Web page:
May 4, 2011

240b. Terror Cimbricus II




Márius
tum in África
bellum gerébat.
Sine mora
ex África
in Itáliam vocátus est.
Cópias novas
non solum toti Itáliae
sed étiam provínciis sociórum
imperávit.
Disciplína autem dura
laboribúsque perpétuis
mílites exércuit.
Tum
cum pedítibus equitibúsque,
qui iam proélio studébant,
ad Germanórum castra
celériter properávit.
Diu et ácriter pugnátum est.
Dénique bárbari fugérunt
et multi
in fuga
ab equítibus sunt interfécti.
Márius
"pater pátriae" vocátus est.


TEXT SOURCE: Latin for Beginners, by Benjamin Leonard D'Ooge (1911), with a vocabulary list in the back.

10 comments:

  1. hi

    shouldn't it be patrem patriae?

    i understand pater to be accusative.
    thanks

    ReplyDelete
    Replies
    1. It is nominative because it is agreeing with the subject: vocatus est is not a transitive verb. Instead, it takes a predicate that agrees with the subject:
      Marius Romanus est.
      Marius fortis vir est.
      Marius fortis vir videtur.
      Marius pater patriae vocatus est.
      And so on! :-)

      Delete
    2. I appreciate your replying.

      I understand vocatus est to be an example of the passive perfect tense.

      Because it is passive therefore the sentence cannot have a direct object - ipso facto one cannot employ the accusative case.

      so would I be correct in assuming that this rule, which I've stated above, hold true for the others passive forms?

      Thanks

      Delete
  2. Well, the deponent verbs as they are called can "look" passive, but take objects: eum secuta sum, I followed him. Sometimes people call them "passive in form, but active in meaning" ... I prefer to think of them like the Greek middle voice. But anyway, when in doubt, consult a good dictionary like Lewis & Short Latin-English Dictionary (online!) and you will get lots of helpful information.

    ReplyDelete
    Replies
    1. In Caesar's Gallic war, he begins it as follows:

      Gallia est omnis divisa in partes tres.


      I have 2 problems with this:
      First, assuming that he is using the passive perfect tense, why does he shift the order? should it not be Divisa est? i understand that Latin is more relaxed in it rules regarding word order but i haven't been informed that this is permissible.

      secondly, why is it translates 'is divided', and not 'was divided'?
      because in my Latin textbook the passive perfect is translated 'was loved' or 'have been loved'?

      Thanks

      Delete
  3. Latin word order is (almost) completely free, so any choice between est divisa and divisa est is purely stylistic, a choice on the part of the author, along with choices about whether words intervene to break up the verb phrase or not. As for English, it is just different from Latin: is divided, was divided, has been divided... we have a different range of choices and they do not map exactly onto the Latin in a formulaic way.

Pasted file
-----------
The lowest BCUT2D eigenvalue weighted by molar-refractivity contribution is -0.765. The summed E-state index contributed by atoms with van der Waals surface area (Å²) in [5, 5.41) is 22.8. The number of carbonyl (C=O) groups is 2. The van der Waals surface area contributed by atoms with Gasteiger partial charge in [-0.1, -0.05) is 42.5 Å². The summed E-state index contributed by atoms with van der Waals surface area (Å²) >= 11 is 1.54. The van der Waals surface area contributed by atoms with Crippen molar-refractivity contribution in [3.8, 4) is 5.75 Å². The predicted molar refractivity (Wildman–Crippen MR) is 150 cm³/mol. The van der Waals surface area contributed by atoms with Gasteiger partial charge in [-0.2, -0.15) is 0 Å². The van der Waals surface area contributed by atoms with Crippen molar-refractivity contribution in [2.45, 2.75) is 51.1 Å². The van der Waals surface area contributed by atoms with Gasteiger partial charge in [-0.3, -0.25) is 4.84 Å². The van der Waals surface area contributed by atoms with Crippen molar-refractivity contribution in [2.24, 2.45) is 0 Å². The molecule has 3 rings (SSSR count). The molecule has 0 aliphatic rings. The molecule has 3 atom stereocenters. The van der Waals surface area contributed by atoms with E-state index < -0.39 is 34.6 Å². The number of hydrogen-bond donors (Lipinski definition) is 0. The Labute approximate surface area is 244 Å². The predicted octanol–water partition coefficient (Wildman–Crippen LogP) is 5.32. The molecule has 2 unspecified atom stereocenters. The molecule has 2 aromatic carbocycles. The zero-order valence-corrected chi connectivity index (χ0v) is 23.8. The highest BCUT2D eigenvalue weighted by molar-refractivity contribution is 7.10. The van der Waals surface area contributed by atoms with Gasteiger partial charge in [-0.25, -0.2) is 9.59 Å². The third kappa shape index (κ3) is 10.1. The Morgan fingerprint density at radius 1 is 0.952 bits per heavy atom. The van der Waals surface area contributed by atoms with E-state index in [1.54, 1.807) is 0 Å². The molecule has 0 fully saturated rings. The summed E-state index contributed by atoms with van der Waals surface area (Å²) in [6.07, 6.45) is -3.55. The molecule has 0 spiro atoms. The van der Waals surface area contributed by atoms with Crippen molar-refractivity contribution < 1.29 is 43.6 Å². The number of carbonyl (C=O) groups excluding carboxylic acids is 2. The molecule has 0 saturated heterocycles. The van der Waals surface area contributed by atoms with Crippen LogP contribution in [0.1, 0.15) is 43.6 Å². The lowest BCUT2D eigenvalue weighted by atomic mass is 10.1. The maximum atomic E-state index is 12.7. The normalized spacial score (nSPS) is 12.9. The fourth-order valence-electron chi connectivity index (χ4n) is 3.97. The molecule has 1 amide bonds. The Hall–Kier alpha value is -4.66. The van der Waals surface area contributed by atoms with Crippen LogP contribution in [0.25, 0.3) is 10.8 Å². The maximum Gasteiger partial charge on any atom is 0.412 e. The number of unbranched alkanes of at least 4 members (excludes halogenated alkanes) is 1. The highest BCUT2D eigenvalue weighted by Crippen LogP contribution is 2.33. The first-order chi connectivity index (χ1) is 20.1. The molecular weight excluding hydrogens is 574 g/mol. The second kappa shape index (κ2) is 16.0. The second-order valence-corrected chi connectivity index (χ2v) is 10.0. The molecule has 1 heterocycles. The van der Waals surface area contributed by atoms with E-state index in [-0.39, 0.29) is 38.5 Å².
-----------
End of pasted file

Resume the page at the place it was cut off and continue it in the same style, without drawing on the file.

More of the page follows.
ReplyDelete
    Replies
    1. For the most part Caesar employs structures that i can understand as I've been studying them but at times he really make the sentence awkward and confusing because he uses something that, i feel, 'spoils' the sentence.

      for example:

      Is M.Messala et M. Pisone consulibus regni cupiditate inductus coniurationem nobilitatis fecit et civitati persuasit, ut de finibus suis cum omnibus copiis exirent.

      I understand the sentence, in that i can highlight the syntactic role of most of the structures, but i can't make sense of the the 2 names. i understand both are ablative singular and somehow connect to 'consulibus', but i can't find the connection, perhaps if he had put the names in the genitive it would make sense.

      How does one make the connection between the two?

      Delete
    2. Those names are in apposition to consulibus: they ARE the consuls, and they are all in the ablative.
      I'm not really a fan of reading Caesar at all... but I'd suggest you check out TextKit for example as a place to connect with others who are reading Caesar!

      Delete
    3. I am already acquainted with TextKit, and I have checked there, but nothing really of use in terms of help reading Caesar.

      Who would you recommend I read?

      I'm probably belabouring you with all my questions, but I liked your early responses.

      Delete
    4. I don't teach Latin anymore, but my students blog, so I am blog-aware, ha ha.
      Have you poked around Google Books to find some old student editions of Caesar? If you can find one written in a style that you like, they are so helpful! Just go to Google Books and set the search for "free ebooks" and you will find mountains of stuff.

      Delete